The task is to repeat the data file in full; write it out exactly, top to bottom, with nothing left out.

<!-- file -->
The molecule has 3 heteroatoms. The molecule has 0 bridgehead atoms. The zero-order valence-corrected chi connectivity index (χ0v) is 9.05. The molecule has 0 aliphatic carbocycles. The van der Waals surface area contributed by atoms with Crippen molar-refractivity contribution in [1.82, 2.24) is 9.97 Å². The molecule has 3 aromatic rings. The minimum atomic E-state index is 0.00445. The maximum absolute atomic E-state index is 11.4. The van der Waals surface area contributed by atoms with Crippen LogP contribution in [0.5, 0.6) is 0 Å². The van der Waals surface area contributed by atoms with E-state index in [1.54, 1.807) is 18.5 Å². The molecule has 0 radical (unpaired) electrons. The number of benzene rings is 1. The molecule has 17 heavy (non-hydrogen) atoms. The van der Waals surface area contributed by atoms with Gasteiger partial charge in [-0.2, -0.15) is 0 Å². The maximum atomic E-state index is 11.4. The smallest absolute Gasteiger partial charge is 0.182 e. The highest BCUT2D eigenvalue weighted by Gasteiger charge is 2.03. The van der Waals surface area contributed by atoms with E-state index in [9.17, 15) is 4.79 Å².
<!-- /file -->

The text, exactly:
The molecule has 3 heteroatoms. The molecule has 0 bridgehead atoms. The zero-order valence-corrected chi connectivity index (χ0v) is 9.05. The molecule has 0 aliphatic carbocycles. The van der Waals surface area contributed by atoms with Crippen molar-refractivity contribution in [1.82, 2.24) is 9.97 Å². The molecule has 3 aromatic rings. The minimum atomic E-state index is 0.00445. The maximum absolute atomic E-state index is 11.4. The van der Waals surface area contributed by atoms with Crippen LogP contribution in [0.5, 0.6) is 0 Å². The van der Waals surface area contributed by atoms with E-state index in [1.54, 1.807) is 18.5 Å². The molecule has 0 radical (unpaired) electrons. The number of benzene rings is 1. The molecule has 17 heavy (non-hydrogen) atoms. The van der Waals surface area contributed by atoms with Gasteiger partial charge in [-0.2, -0.15) is 0 Å². The maximum atomic E-state index is 11.4. The smallest absolute Gasteiger partial charge is 0.182 e. The highest BCUT2D eigenvalue weighted by Gasteiger charge is 2.03. The van der Waals surface area contributed by atoms with E-state index in [9.17, 15) is 4.79 Å².